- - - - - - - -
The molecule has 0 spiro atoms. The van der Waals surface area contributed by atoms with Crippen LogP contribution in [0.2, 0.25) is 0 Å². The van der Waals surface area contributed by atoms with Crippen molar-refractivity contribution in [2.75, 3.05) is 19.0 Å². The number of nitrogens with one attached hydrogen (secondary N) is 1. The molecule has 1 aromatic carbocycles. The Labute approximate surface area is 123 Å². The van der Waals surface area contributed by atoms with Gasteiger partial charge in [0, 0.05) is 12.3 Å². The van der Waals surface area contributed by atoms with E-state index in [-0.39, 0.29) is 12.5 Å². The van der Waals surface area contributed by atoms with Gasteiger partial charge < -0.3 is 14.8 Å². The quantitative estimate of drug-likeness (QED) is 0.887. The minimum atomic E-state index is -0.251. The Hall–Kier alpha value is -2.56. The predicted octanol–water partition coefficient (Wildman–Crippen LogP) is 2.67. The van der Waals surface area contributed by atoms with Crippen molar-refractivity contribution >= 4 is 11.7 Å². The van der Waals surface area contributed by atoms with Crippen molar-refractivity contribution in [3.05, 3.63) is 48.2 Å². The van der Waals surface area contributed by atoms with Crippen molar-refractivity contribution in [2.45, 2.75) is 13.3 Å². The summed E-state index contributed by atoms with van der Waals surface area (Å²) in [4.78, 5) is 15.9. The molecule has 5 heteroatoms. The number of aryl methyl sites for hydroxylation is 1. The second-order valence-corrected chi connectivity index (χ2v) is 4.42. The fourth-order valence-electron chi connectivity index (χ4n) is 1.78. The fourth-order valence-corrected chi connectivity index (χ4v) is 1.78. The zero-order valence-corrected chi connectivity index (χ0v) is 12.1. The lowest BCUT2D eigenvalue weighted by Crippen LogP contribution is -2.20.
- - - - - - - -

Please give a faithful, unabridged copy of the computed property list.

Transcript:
The molecule has 0 spiro atoms. The van der Waals surface area contributed by atoms with Crippen LogP contribution in [0.2, 0.25) is 0 Å². The van der Waals surface area contributed by atoms with Crippen molar-refractivity contribution in [2.75, 3.05) is 19.0 Å². The number of nitrogens with one attached hydrogen (secondary N) is 1. The molecule has 1 aromatic carbocycles. The Labute approximate surface area is 123 Å². The van der Waals surface area contributed by atoms with Gasteiger partial charge in [0, 0.05) is 12.3 Å². The van der Waals surface area contributed by atoms with E-state index in [-0.39, 0.29) is 12.5 Å². The van der Waals surface area contributed by atoms with Gasteiger partial charge < -0.3 is 14.8 Å². The quantitative estimate of drug-likeness (QED) is 0.887. The minimum atomic E-state index is -0.251. The Hall–Kier alpha value is -2.56. The predicted octanol–water partition coefficient (Wildman–Crippen LogP) is 2.67. The van der Waals surface area contributed by atoms with Crippen molar-refractivity contribution >= 4 is 11.7 Å². The van der Waals surface area contributed by atoms with Crippen molar-refractivity contribution in [3.05, 3.63) is 48.2 Å². The van der Waals surface area contributed by atoms with Crippen molar-refractivity contribution in [2.45, 2.75) is 13.3 Å². The summed E-state index contributed by atoms with van der Waals surface area (Å²) in [4.78, 5) is 15.9. The molecule has 5 heteroatoms. The number of aryl methyl sites for hydroxylation is 1. The second-order valence-corrected chi connectivity index (χ2v) is 4.42. The fourth-order valence-electron chi connectivity index (χ4n) is 1.78. The fourth-order valence-corrected chi connectivity index (χ4v) is 1.78. The zero-order valence-corrected chi connectivity index (χ0v) is 12.1. The lowest BCUT2D eigenvalue weighted by Crippen LogP contribution is -2.20.